[MUD-Dev] MUD Wimping
lazarus at ourplace.org
Thu Aug 3 00:05:55 New Zealand Standard Time 2000
On Wednesday, August 02, 2000 9:19 PM
J C Lawrence <claw at kanga.nu> said:
<lots of good intro snipped>
> Tenarius' assertions seems to give player expectation an almost holy
> value, that once something becomes reasonably "expected" it also
> becomes sacrosanct. I'm not comfortable with that. I'm also not
> comfortable with the above questions. We're dealing with Human
> Emotion and Reaction -- predictably fickle stuff.
> I wonder if a grandfather approach wouldn't do better; where
> expected values are retained and gradually merged with intended
> The GooGoo spell is vastly overpowered.
<details of solution snipped>
> The intent is to give adaptation time for those players whose "right
> to expectation" would be broken by a sudden change.
Very tough problem, one that many have faced and noone has come up with a
good solution. Let me present the same problem and your solution slightly
The players find a sword of god killing that was designed before the admins
knew what limit were. There are 20 or 30 of these swords of god killing on
your mud (oh, the evils of zone resets), all at 2/3 max level (ahh, the
evils of level based equipment) with stats better than your limits permit on
max level equipment. You are faced with a number of choices (that do not
include getting rid of resets and levels):
1. Remove the overpowered item from the mud.
2. wimp the overpowered item. This might be a one time wimp or a gradual
3. grandfather the overpowered item.
4. Redefine your limits to allow the item, then go and edit all remaining
equipment on the mud to match new guidelines. This also entails either
editing all the mobs to be appropriately stronger automatically boosting all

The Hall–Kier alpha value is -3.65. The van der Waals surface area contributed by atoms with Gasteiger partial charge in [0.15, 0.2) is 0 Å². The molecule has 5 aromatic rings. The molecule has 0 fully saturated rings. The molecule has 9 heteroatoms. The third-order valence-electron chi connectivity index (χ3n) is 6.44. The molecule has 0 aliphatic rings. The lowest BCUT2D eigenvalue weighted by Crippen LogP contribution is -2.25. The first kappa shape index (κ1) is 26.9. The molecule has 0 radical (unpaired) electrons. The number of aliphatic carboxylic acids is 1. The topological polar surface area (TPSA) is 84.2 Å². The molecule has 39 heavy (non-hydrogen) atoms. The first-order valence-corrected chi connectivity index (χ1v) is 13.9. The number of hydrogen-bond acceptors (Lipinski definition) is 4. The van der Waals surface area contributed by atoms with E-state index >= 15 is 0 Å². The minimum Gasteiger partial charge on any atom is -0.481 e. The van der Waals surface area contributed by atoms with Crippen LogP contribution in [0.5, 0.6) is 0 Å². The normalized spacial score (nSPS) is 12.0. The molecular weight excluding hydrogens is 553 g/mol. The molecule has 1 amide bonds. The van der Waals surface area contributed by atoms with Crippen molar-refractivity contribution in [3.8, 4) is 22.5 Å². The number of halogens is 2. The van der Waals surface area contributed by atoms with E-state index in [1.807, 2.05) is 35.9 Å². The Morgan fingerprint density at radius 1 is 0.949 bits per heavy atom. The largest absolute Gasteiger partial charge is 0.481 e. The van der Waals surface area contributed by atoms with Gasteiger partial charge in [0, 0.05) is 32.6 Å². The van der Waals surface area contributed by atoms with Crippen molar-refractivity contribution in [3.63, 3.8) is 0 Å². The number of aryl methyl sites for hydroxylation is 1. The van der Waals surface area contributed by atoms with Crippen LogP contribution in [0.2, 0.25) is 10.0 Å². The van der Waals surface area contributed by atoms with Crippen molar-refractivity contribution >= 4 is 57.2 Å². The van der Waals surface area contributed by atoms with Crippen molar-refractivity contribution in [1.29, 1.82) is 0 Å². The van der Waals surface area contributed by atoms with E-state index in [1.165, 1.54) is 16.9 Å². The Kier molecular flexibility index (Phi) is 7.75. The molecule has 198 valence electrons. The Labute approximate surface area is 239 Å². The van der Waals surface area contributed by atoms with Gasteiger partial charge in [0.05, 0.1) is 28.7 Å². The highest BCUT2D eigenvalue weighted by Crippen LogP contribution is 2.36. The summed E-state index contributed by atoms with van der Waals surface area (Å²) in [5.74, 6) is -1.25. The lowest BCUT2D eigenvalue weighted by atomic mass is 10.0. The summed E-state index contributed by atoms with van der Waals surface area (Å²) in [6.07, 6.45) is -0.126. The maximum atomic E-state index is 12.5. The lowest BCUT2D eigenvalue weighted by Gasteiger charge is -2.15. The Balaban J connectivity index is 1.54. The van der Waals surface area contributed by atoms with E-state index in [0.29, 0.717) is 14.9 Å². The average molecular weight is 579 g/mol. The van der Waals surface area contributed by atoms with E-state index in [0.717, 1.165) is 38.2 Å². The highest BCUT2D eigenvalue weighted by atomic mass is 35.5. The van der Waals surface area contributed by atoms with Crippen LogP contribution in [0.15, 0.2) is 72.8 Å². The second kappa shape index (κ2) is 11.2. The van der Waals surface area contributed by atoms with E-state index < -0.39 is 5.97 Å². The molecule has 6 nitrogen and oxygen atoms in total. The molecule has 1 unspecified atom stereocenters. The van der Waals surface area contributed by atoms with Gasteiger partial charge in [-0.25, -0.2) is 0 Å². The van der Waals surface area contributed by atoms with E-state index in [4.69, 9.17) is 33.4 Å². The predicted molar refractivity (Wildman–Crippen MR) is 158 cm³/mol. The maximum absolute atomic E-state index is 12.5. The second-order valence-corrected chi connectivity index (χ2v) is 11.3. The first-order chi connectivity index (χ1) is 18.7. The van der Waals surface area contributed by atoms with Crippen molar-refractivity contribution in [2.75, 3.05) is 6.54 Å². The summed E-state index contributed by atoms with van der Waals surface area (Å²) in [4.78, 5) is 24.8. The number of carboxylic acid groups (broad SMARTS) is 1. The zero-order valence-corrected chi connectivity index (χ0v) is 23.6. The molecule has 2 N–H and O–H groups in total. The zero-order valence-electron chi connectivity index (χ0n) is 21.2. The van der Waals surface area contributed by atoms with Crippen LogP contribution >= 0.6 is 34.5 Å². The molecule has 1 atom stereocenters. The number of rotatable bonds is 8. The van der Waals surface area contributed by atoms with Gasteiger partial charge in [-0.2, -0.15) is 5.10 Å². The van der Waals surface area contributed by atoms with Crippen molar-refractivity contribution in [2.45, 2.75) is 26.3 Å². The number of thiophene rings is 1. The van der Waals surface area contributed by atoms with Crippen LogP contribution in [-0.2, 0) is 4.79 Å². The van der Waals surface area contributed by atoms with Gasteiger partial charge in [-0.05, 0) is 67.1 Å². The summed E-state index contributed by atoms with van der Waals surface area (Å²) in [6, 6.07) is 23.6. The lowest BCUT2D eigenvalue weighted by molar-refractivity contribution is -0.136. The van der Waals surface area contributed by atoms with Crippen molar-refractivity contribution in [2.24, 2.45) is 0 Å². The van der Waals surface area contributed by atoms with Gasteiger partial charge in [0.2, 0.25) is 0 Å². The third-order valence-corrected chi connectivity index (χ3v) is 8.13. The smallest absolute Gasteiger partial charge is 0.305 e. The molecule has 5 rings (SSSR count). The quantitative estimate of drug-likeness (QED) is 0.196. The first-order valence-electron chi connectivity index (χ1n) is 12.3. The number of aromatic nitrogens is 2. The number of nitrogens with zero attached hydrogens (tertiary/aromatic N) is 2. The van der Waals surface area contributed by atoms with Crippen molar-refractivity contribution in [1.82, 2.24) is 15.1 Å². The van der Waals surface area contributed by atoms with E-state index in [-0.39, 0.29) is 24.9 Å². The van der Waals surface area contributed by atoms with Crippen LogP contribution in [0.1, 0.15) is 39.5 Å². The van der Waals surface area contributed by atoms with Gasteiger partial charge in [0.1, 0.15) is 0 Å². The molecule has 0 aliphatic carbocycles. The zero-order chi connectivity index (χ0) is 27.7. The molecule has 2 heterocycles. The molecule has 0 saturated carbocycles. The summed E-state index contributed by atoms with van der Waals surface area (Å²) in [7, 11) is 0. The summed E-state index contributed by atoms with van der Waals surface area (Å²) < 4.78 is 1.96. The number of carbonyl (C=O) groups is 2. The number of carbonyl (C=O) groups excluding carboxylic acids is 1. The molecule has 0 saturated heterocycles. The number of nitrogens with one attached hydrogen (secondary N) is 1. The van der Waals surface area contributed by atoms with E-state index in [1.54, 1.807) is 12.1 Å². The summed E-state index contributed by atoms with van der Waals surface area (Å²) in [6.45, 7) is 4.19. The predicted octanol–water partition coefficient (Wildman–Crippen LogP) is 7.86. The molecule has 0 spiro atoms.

mobs on the mud by an appropriate factor.
5. Redefine your limits to allow the item, let builders make even better
equipment at higher levels.
Choice 1 breaks the 'don't take away' in a big way. Buffy may only own one
weapon and your taking it away can put them at a heap of hurt.
Choice 2 is what many people do. Some do it in one fell swoop and get major
whining and some player loss. Some do it as you recommend and shave some
off one week, more off the next week, more the next and so forth until it is
to level. I have experimented with both techniques and found the following.
a. Some players will not tolerate any wimping at all and will leave at the
first sign of wimping. Take 1 dam off the weapon or 10 and they are
b. Most players will tolerate some wimping but have a low tolerance. Do it
once and they grumble. Do it 10 times and they are gone.
c. Some players will stick by you through thick and thin no matter what you
do to them.
I did a major wimp of a popular item and had some losses. About a year and
a half later, I tried the gradual reduction technique. About half way
though the 'reduction process' a group of players (those left, we lost half
our base) said a major wimp would have been much, MUCH smarter. I wonder
what basis you have for suggesting that multiple small wimps would be better
received than one big one?
Choice 3 will loose all your good players. Playing on a mud where the 'good
old boys' get 'favors from the imms' is no fun. I played on one for a while
till I learned how things worked. Never went back.
Choice 4 would appear the superior solution. I am considering giving it a
try to see how many people see through the ruse. Players are only fooled by
the message they see when their slash hits their opponent staying the same
for so long before they notice that it takes 20 slashes to kill big-old-mob
instead of 15. Is boosting the mobs really any different from wimping the
equipment? I don't know about your players but mine see through it :(
Choice 5 is considered unacceptable on most level based muds as the time to
get to maxlevel on second and third chars gets absurd. I once quit what I
though was a pretty good mud when I watched a player get 30 levels an hour
after I spent 20 hrs getting 10 levels just to be told 'oh, he is just bored
and has all the <old equipment>'.
I agree that mud wimping is not a good thing, but it is often the lesser of
the evils. Cutting out parts of your body is no fun. It hurts. It MAY
kill you, but leaving cancer in your body WILL kill you. Clearly avoidance
is the preferred solution and should be the stated objective. But, what do
you do after the mistake has already been made and the cancer has been
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